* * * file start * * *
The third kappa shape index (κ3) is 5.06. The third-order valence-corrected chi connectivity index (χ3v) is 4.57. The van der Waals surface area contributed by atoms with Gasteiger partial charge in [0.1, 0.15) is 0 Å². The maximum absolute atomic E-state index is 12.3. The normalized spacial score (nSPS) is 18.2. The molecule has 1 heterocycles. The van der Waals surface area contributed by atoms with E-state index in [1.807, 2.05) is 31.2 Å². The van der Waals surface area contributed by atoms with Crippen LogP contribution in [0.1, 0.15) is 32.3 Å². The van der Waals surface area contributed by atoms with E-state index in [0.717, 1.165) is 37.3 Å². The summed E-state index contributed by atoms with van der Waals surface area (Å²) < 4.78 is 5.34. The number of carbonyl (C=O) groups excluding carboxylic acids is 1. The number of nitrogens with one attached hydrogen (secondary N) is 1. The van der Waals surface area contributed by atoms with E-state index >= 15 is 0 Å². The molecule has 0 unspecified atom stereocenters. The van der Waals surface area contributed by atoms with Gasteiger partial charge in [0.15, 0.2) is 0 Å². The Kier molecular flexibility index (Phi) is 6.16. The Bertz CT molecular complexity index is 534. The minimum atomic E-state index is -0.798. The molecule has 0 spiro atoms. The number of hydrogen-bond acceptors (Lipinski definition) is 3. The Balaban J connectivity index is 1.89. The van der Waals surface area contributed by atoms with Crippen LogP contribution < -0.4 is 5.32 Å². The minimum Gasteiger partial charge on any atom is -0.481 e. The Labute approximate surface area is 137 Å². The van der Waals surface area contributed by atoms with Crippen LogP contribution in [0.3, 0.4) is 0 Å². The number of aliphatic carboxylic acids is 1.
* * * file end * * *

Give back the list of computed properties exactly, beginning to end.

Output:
The third kappa shape index (κ3) is 5.06. The third-order valence-corrected chi connectivity index (χ3v) is 4.57. The van der Waals surface area contributed by atoms with Gasteiger partial charge in [0.1, 0.15) is 0 Å². The maximum absolute atomic E-state index is 12.3. The normalized spacial score (nSPS) is 18.2. The molecule has 1 heterocycles. The van der Waals surface area contributed by atoms with E-state index in [1.807, 2.05) is 31.2 Å². The van der Waals surface area contributed by atoms with Crippen LogP contribution in [0.1, 0.15) is 32.3 Å². The van der Waals surface area contributed by atoms with E-state index in [0.717, 1.165) is 37.3 Å². The summed E-state index contributed by atoms with van der Waals surface area (Å²) < 4.78 is 5.34. The number of carbonyl (C=O) groups excluding carboxylic acids is 1. The number of nitrogens with one attached hydrogen (secondary N) is 1. The van der Waals surface area contributed by atoms with E-state index >= 15 is 0 Å². The molecule has 0 unspecified atom stereocenters. The van der Waals surface area contributed by atoms with Gasteiger partial charge in [0.15, 0.2) is 0 Å². The Kier molecular flexibility index (Phi) is 6.16. The Bertz CT molecular complexity index is 534. The minimum atomic E-state index is -0.798. The molecule has 0 spiro atoms. The number of hydrogen-bond acceptors (Lipinski definition) is 3. The Balaban J connectivity index is 1.89. The van der Waals surface area contributed by atoms with Crippen LogP contribution < -0.4 is 5.32 Å². The minimum Gasteiger partial charge on any atom is -0.481 e. The Labute approximate surface area is 137 Å². The van der Waals surface area contributed by atoms with Crippen LogP contribution in [0.3, 0.4) is 0 Å². The number of aliphatic carboxylic acids is 1.